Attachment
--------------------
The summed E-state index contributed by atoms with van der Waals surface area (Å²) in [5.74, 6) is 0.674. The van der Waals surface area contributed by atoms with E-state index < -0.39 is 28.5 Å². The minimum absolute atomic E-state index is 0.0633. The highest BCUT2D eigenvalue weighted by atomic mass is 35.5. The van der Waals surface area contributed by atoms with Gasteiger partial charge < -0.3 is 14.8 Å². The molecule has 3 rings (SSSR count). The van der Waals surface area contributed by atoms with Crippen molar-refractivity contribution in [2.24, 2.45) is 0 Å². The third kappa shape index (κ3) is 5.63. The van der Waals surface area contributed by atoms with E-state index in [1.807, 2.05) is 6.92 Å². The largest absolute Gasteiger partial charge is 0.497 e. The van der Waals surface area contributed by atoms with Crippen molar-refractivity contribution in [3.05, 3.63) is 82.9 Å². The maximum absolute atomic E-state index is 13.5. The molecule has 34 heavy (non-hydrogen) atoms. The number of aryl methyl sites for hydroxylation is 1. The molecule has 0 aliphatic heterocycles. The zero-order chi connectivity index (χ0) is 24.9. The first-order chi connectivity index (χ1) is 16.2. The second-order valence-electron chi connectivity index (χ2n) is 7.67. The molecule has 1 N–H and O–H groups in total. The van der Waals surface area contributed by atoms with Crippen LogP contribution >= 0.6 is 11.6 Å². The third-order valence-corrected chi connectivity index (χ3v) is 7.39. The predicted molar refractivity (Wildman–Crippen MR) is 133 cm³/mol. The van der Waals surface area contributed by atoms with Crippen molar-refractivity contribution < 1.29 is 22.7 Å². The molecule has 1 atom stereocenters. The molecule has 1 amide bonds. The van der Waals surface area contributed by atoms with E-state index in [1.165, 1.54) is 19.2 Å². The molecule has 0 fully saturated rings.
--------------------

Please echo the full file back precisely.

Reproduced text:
The summed E-state index contributed by atoms with van der Waals surface area (Å²) in [5.74, 6) is 0.674. The van der Waals surface area contributed by atoms with E-state index < -0.39 is 28.5 Å². The minimum absolute atomic E-state index is 0.0633. The highest BCUT2D eigenvalue weighted by atomic mass is 35.5. The van der Waals surface area contributed by atoms with Gasteiger partial charge < -0.3 is 14.8 Å². The molecule has 3 rings (SSSR count). The van der Waals surface area contributed by atoms with Crippen molar-refractivity contribution in [2.24, 2.45) is 0 Å². The third kappa shape index (κ3) is 5.63. The van der Waals surface area contributed by atoms with E-state index in [1.807, 2.05) is 6.92 Å². The largest absolute Gasteiger partial charge is 0.497 e. The van der Waals surface area contributed by atoms with Crippen molar-refractivity contribution in [3.05, 3.63) is 82.9 Å². The maximum absolute atomic E-state index is 13.5. The molecule has 34 heavy (non-hydrogen) atoms. The number of aryl methyl sites for hydroxylation is 1. The molecule has 0 aliphatic heterocycles. The zero-order chi connectivity index (χ0) is 24.9. The first-order chi connectivity index (χ1) is 16.2. The second-order valence-electron chi connectivity index (χ2n) is 7.67. The molecule has 1 N–H and O–H groups in total. The van der Waals surface area contributed by atoms with Crippen LogP contribution >= 0.6 is 11.6 Å². The third-order valence-corrected chi connectivity index (χ3v) is 7.39. The predicted molar refractivity (Wildman–Crippen MR) is 133 cm³/mol. The van der Waals surface area contributed by atoms with Crippen molar-refractivity contribution < 1.29 is 22.7 Å². The molecule has 1 atom stereocenters. The molecule has 1 amide bonds. The van der Waals surface area contributed by atoms with E-state index in [1.165, 1.54) is 19.2 Å². The molecule has 0 fully saturated rings.